Murphy-Brown faces new legal challenge after ignoring agreement to clean up hog farm contamination


CHAPEL HILL — Conservation groups filed a motion in federal court seeking to require Murphy-Brown to comply with a 2006 agreement to clean up groundwater contamination at 11 hog facilities in eastern North Carolina.

Murphy-Brown, a subsidiary of Smithfield Foods, Inc, the largest pork producer in the world, had faced four different legal challenges relating to Clean Water Act violations from its massive industrial hog farms, before a 2006 agreement with Waterkeeper Alliance and the Neuse Riverkeeper Foundation (now Sound Rivers, Inc.) was reached. But a motion filed today by the Southern Environmental Law Center on behalf of Waterkeeper Alliance and Sound Rivers alleges that Murphy-Brown has failed to comply with a central component of the agreement—remedying demonstrated groundwater hazards at 11 of its hog facilities in North Carolina.

“Murphy Brown has not upheld its commitment to address significant risks to groundwater from its hog facilities, and as a result, its facilities continue to threaten water quality in eastern North Carolina,” said Geoff Gisler, senior attorney with the Southern Environmental Law Center. “We’re asking the court to require the company to make good on its promises.”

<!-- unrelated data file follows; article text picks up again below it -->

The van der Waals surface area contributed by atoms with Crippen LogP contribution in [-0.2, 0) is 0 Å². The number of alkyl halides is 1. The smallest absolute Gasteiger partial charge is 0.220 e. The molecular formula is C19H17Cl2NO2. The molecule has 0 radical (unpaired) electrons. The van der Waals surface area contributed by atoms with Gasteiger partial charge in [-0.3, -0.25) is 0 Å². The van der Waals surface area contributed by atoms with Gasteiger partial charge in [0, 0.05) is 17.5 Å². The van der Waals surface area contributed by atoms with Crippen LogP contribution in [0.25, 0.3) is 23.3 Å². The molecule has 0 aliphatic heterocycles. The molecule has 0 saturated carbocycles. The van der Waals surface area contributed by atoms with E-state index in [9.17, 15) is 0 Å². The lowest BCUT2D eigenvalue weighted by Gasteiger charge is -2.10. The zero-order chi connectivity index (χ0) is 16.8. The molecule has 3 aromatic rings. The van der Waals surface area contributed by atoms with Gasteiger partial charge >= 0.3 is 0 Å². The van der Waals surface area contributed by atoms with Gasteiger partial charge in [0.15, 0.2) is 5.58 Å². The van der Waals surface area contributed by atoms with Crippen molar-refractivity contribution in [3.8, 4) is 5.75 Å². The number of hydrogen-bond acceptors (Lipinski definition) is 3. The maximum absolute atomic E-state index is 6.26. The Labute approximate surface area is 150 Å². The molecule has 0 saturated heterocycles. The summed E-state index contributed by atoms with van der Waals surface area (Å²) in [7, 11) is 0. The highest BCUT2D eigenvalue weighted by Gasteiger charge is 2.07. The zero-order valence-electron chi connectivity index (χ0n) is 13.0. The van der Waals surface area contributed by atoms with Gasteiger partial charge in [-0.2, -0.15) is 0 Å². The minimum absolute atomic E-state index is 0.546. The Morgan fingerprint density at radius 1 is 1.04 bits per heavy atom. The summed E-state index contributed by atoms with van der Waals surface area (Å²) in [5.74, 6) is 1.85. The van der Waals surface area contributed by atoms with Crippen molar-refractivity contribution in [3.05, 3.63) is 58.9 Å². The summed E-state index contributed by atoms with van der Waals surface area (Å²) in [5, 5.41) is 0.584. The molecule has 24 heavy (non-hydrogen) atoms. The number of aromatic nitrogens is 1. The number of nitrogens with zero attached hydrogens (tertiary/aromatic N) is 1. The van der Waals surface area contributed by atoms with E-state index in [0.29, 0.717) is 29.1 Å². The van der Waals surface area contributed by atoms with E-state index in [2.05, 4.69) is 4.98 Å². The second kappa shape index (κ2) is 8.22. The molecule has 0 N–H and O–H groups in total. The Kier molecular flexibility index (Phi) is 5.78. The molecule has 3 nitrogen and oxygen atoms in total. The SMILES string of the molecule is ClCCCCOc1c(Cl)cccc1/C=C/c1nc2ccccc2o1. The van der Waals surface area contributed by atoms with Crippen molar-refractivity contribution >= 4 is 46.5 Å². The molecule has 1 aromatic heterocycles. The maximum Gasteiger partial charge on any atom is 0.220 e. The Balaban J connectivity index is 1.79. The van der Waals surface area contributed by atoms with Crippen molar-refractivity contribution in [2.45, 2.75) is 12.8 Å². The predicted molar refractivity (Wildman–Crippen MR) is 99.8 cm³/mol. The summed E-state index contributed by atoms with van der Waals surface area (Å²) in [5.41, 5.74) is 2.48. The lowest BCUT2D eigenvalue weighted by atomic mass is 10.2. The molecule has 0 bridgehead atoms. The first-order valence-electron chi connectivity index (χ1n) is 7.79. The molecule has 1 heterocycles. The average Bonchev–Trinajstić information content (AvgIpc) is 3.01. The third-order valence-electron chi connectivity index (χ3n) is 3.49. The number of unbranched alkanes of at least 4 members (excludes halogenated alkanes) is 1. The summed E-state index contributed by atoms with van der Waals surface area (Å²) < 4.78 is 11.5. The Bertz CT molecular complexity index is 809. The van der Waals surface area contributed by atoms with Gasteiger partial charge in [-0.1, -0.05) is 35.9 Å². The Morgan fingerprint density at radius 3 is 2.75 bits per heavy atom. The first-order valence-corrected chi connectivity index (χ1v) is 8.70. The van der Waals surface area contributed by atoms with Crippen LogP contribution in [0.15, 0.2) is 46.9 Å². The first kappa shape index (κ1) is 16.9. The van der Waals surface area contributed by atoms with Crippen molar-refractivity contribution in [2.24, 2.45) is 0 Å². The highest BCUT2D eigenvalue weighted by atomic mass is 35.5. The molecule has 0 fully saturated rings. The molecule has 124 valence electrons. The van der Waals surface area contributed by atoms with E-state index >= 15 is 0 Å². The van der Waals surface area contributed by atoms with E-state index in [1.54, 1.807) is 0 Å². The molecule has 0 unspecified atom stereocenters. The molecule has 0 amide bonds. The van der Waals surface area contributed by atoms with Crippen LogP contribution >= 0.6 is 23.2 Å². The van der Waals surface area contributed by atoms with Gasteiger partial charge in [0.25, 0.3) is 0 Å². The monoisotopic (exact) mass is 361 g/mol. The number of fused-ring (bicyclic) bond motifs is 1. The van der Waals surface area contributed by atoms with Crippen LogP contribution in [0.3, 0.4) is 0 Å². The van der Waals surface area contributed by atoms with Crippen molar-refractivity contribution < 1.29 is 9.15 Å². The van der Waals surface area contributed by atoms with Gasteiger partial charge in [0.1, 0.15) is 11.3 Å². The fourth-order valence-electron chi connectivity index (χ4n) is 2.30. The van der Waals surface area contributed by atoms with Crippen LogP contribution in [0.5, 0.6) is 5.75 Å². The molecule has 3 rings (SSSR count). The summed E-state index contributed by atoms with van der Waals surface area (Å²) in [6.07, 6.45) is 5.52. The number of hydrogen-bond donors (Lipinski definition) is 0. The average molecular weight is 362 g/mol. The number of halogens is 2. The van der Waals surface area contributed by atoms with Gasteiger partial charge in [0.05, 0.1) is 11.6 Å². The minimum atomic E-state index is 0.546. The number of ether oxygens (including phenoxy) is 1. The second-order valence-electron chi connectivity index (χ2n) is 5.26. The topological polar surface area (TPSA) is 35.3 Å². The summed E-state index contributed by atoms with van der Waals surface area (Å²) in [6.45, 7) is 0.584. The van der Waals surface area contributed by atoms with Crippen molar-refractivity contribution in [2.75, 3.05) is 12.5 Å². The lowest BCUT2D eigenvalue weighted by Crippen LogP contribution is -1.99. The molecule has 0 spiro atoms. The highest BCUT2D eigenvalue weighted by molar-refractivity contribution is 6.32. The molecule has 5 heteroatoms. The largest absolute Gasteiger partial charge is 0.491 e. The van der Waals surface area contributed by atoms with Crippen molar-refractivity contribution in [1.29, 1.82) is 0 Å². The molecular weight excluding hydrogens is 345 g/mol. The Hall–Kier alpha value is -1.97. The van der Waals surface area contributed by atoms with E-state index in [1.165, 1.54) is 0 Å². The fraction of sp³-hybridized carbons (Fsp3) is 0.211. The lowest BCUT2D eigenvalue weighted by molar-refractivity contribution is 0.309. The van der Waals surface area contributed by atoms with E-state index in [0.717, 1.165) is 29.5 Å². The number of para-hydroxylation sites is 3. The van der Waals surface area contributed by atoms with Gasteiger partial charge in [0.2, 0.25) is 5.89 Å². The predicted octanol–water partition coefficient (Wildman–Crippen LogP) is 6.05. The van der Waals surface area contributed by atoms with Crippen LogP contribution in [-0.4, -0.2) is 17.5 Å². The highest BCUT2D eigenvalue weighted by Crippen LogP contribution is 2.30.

Under the terms of the agreement, an independent groundwater expert chosen by the parties evaluated Murphy-Brown owned and operated swine facilities in eastern North Carolina for potential contamination of groundwater by swine waste. That review identified 11 facilities with demonstrated threats to groundwater. As part of the review, the expert identified additional groundwater sampling needed to ensure that groundwater contamination at each site is cleaned up.

“This agreement had been a positive step toward addressing pollution plaguing nearby communities,” said Gray Jernigan, Raleigh-based staff attorney for Waterkeeper Alliance. “It’s unfortunate that Smithfield Foods and Murphy-Brown have decided not to fulfill their obligations and have forced us to return to the courts.”

Murphy-Brown refuses to allow the consultant to take necessary groundwater samples. Through this motion, the Southern Environmental Law Center asks the court to require the company to adhere to the requirements of the agreement between the parties and allow the consultant to gather necessary data to develop corrective action plans for each of the 11 identified sites that pose a threat to groundwater.

“For every day that Murphy-Brown fails to act, the waterways of eastern North Carolina are threatened by waste from swine farms owned and operated by Murphy-Brown,” said Travis Graves, Lower Neuse Riverkeeper.

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